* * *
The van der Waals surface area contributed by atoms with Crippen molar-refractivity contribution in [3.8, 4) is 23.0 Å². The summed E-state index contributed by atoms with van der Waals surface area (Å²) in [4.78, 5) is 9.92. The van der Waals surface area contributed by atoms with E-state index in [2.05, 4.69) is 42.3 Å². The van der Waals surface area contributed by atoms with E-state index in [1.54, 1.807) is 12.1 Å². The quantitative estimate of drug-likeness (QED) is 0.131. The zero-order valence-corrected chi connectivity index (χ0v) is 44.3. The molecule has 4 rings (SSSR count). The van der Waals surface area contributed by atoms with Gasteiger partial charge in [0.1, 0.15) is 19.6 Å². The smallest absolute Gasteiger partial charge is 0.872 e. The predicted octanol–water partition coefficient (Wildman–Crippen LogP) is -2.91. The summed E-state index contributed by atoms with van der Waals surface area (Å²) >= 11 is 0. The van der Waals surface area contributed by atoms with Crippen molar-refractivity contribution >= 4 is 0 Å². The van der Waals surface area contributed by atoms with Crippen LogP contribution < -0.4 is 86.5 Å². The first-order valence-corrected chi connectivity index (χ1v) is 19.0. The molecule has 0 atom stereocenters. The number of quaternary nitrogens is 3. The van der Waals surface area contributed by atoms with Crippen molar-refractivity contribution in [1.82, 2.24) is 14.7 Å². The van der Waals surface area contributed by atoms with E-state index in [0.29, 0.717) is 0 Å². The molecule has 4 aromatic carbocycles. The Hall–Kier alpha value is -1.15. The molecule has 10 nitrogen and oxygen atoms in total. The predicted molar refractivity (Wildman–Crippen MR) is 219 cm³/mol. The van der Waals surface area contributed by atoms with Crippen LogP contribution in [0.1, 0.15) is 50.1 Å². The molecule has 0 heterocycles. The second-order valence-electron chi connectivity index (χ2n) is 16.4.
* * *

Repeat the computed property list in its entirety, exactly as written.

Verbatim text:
The van der Waals surface area contributed by atoms with Crippen molar-refractivity contribution in [3.8, 4) is 23.0 Å². The summed E-state index contributed by atoms with van der Waals surface area (Å²) in [4.78, 5) is 9.92. The van der Waals surface area contributed by atoms with E-state index in [2.05, 4.69) is 42.3 Å². The van der Waals surface area contributed by atoms with E-state index in [1.54, 1.807) is 12.1 Å². The quantitative estimate of drug-likeness (QED) is 0.131. The zero-order valence-corrected chi connectivity index (χ0v) is 44.3. The molecule has 4 rings (SSSR count). The van der Waals surface area contributed by atoms with Gasteiger partial charge in [0.1, 0.15) is 19.6 Å². The smallest absolute Gasteiger partial charge is 0.872 e. The predicted octanol–water partition coefficient (Wildman–Crippen LogP) is -2.91. The summed E-state index contributed by atoms with van der Waals surface area (Å²) >= 11 is 0. The van der Waals surface area contributed by atoms with Crippen molar-refractivity contribution >= 4 is 0 Å². The van der Waals surface area contributed by atoms with Crippen LogP contribution < -0.4 is 86.5 Å². The first-order valence-corrected chi connectivity index (χ1v) is 19.0. The molecule has 0 atom stereocenters. The number of quaternary nitrogens is 3. The van der Waals surface area contributed by atoms with Crippen molar-refractivity contribution in [1.82, 2.24) is 14.7 Å². The van der Waals surface area contributed by atoms with E-state index in [0.29, 0.717) is 0 Å². The molecule has 4 aromatic carbocycles. The Hall–Kier alpha value is -1.15. The molecule has 10 nitrogen and oxygen atoms in total. The predicted molar refractivity (Wildman–Crippen MR) is 219 cm³/mol. The van der Waals surface area contributed by atoms with Crippen LogP contribution in [0.1, 0.15) is 50.1 Å². The molecule has 0 heterocycles. The second-order valence-electron chi connectivity index (χ2n) is 16.4.